Tribalism and the 2008 Presidential Election
I have a friend that fits the
profile of the typical McCain voter: A lifelong Republican
from the Midwest who voted for Bush in 2000 and 2004,
a vocabulary that is rich with faith and religion,
a patriotic American with a “support the troops” sticker on
her car, sons-in-law who did tours in Iraq, a white,
middle class suburban life in a new tract home. This
life and this culture define her tribe— her cultural
identity and values. Her government job, serving people
who are struggling for security, and the challenges
of family members not finding an easy path to the American
dream weigh on her big, compassionate heart.
What psychological factors would
cause her to make a huge step away from her traditional
behavior, step away from the comfort zone of her
past, and vote for Obama for president? Does she
fit the image of a voter open to such a dramatic
change from the familiar — away
from candidate McCain who appeals to her tribal identity?
How many voters in America choose candidates based
on objective analysis of issues and true self interest,
versus those who treat political behavior as an exercise
in tribal loyalty?
Tribal feelings are not just
vestiges of primitive peoples. They exist even in
the major, multi-cultural, industrialized nations — in
people far removed from homogenous, pre-agricultural
and agricultural societies. The cultural and protective
function of a “tribe” is to differentiate
between those who belong and those who threaten.
So many people face their world through the filters
of their insecurities that it seems natural to have
tribal groups to sustain one’s own identity
and values. Differences of race, religion, language
and culture in themselves are not threatening, its
just that people are reluctant to take risks and
move away from the certainties of the familiar to
embrace the unfamiliar.
The game of political power has not
changed much from this primitive stage of social development.
It is largely based on the manipulation of tribal
mentalities. Nationalism, still a major force in
world politics, is based on a “big tribe” concept,
but in reality nations are made of many tribes. We
see the big tribes competing in the Olympic games,
with their costumes, flags, national pride and anthems.
At the same time, many of these national “tribes” are
committing violations of human rights relating to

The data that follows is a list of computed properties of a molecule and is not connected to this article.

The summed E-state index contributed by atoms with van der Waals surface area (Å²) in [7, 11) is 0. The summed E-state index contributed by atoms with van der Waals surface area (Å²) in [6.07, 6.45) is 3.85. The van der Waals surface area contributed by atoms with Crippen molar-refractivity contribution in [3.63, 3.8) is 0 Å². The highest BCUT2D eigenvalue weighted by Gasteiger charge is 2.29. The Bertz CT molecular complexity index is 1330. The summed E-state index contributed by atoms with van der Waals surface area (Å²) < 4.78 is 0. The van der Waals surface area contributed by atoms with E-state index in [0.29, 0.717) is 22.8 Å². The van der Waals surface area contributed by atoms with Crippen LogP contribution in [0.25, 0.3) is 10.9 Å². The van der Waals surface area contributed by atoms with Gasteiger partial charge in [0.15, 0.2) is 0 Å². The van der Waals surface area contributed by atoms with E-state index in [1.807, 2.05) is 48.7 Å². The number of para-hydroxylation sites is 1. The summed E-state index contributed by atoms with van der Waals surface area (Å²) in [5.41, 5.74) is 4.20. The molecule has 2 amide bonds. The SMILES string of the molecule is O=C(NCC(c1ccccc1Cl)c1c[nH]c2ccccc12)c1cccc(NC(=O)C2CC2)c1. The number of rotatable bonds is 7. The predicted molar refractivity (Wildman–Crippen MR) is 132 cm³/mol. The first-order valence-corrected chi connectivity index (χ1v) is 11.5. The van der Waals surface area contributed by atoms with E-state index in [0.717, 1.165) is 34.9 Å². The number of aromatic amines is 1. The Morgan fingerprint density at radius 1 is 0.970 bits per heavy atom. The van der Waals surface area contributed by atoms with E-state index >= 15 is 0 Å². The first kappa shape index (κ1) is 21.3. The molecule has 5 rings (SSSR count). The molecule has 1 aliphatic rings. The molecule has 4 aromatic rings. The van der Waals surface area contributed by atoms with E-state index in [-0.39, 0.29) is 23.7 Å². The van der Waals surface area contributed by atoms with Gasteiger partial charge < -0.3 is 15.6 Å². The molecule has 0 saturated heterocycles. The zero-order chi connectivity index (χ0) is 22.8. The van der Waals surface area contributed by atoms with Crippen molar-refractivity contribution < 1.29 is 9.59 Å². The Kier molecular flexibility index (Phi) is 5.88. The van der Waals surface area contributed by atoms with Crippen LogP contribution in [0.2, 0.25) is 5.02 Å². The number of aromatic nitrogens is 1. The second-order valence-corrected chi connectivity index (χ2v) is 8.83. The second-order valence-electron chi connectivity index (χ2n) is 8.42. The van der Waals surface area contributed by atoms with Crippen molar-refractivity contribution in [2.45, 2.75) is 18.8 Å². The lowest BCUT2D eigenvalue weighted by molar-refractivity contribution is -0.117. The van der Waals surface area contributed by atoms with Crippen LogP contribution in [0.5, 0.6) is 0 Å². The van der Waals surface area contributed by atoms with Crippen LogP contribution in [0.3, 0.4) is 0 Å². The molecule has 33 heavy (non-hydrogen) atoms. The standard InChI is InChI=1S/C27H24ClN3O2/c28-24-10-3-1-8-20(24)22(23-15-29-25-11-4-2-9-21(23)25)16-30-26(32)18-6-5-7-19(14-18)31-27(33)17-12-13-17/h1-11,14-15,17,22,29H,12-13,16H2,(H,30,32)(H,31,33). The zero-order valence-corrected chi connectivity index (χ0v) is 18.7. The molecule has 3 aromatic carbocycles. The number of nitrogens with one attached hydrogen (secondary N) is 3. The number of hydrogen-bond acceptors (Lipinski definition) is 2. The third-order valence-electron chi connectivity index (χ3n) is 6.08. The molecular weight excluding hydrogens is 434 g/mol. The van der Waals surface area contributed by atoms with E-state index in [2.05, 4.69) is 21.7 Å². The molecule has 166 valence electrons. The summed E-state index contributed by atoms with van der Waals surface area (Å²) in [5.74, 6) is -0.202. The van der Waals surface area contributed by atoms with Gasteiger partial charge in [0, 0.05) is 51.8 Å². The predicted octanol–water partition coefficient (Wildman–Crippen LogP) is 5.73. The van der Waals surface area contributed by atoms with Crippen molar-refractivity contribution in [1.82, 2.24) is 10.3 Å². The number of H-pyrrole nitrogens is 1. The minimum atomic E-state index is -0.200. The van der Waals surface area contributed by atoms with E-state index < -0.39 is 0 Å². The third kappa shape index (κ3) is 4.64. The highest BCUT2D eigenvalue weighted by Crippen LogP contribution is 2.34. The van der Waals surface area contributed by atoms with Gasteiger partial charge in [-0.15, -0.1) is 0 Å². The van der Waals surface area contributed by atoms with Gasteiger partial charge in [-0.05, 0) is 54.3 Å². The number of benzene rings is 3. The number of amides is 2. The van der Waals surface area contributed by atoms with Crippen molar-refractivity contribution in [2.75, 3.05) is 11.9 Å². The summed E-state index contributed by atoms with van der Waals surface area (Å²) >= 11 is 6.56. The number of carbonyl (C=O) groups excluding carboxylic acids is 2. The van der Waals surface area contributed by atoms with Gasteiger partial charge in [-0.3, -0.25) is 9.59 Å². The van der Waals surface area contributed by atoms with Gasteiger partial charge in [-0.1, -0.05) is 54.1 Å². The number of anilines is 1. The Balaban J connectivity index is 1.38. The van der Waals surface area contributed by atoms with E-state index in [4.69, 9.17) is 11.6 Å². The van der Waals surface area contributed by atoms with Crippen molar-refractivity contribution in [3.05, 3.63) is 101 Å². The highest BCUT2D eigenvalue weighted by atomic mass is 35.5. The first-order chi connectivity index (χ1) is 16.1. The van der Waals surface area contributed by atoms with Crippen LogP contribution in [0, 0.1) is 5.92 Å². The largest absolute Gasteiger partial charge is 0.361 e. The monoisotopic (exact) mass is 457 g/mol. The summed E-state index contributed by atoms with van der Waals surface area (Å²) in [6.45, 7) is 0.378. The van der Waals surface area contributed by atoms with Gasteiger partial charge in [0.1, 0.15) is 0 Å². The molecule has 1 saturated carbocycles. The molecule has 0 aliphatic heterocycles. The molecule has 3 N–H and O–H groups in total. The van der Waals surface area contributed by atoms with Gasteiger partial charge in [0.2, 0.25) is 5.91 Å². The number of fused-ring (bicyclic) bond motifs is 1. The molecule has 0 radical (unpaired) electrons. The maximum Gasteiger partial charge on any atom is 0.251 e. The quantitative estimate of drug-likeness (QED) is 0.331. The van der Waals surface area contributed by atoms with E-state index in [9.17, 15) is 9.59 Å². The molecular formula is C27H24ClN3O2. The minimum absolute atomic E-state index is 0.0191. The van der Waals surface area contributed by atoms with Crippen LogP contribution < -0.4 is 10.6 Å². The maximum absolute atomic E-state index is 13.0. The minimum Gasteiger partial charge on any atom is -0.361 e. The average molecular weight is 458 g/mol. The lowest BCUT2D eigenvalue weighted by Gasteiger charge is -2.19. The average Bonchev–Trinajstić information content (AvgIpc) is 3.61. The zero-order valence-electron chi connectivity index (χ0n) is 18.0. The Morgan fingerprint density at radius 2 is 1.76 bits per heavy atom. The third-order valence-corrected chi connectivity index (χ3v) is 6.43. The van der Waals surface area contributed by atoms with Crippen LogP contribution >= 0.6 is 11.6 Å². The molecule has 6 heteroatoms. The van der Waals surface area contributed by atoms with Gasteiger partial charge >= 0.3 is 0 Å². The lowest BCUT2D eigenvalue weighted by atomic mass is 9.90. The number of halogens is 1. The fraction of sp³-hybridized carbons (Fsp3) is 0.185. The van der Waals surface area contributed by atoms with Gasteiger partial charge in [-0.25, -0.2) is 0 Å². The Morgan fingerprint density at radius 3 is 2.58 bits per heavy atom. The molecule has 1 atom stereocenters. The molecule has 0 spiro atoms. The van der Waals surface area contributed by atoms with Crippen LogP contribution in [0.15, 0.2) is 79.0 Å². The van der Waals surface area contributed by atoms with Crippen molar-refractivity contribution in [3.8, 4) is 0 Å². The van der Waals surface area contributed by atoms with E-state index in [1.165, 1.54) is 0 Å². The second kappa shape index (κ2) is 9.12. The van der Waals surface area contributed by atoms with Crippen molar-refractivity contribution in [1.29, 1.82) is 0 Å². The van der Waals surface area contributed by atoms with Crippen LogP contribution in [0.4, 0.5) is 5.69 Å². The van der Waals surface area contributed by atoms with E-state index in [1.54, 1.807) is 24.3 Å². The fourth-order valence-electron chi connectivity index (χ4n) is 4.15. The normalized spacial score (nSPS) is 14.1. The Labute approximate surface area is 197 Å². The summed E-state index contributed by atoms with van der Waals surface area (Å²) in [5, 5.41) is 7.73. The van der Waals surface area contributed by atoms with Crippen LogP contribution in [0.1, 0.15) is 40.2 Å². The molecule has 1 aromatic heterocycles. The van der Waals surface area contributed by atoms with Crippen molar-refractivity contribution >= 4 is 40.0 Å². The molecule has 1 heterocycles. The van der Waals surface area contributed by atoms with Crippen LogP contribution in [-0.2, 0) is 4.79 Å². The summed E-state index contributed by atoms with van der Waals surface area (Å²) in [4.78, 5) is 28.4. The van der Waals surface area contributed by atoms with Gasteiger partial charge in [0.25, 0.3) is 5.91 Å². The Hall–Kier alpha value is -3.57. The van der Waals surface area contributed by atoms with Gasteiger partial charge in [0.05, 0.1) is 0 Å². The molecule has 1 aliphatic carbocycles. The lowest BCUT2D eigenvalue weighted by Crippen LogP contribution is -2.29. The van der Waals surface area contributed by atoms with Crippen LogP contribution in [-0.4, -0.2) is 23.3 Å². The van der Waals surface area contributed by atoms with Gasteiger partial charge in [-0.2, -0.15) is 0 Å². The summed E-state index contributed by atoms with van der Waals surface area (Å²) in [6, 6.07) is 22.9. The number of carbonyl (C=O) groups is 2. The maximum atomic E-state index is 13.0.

ethnic minorities in their territories.
On the other hand, human civilization
is manifesting another tribal consciousness, the
global tribe, to which all human beings may belong.
This consciousness is evolving due to the common threats
to our survival.
In this tribe it is one’s common humanity and
shared concerns for the common welfare of the planet
that is a greater unifier than one’s nationality
or ethnicity. The viability of our planet to support
life both biologically and socially is at stake.
The 2008 presidential election in the United States
is a microcosm of the global crossroads stimulating
this shifting consciousness. The campaigns of Barack
Obama and John McCain symbolize this crossroads in
message and in tactics. One path is the path towards
working together regardless of nationality or ethnicity
to make the social transformations necessary to solve
the problems of warfare, injustice, environmental threats,
and economic crises. The other path is the one that
tries to use fear, stimulate old tribal consciousness,
and cling to a self-serving nationalistic past.
If Americans choose Obama, a candidate with a foreign
name and a minority race to be their leader, they will
have crossed a threshold of consciousness that will
demonstrate a break with old tribal identifications.
This will in fact and in symbol show a new standard
of leadership to the world, which could promote the
healing of ethnic and religious causes of injustice
If McCain becomes president,
Americans will have reaffirmed the importance of
tribal identity. Some have criticized the McCain
narrative that Obama is “not one of
us,” but perhaps for the current national test
it is important to have this message overtly on the
Therefore, this election explicitly reminds Americans
that the difference between candidates is the difference
between old tribal identification and a new way of
thinking about America and the world. It is a choice
between our traditional way of political influence
and power, and a new way of solving the problems we
face. The results will dramatically demonstrate the
current quality of American identity. Whichever way
the election goes will provide a clear graphic of American
It is significant that McCain’s
campaign is appealing to tribal identities of race,
religion, education, economic status, regionalism and
nationalistic patriotism. He is not just trying to “brand” Obama,
but he is calling the American people out, drawing
a line in the sand, and daring them to leave the old
tribal identity for a new one. In a way McCain is challenging
Americans more than Obama, because he is saying that
if you vote for Obama you will be rejecting the old
values, fears and leadership that made America a strong
nation. If Obama does win, the victory will not have
been solely that of a single candidate of the Democratic
Party, but it will be the victory of a new psychology
over an old.
Richard V. Sidy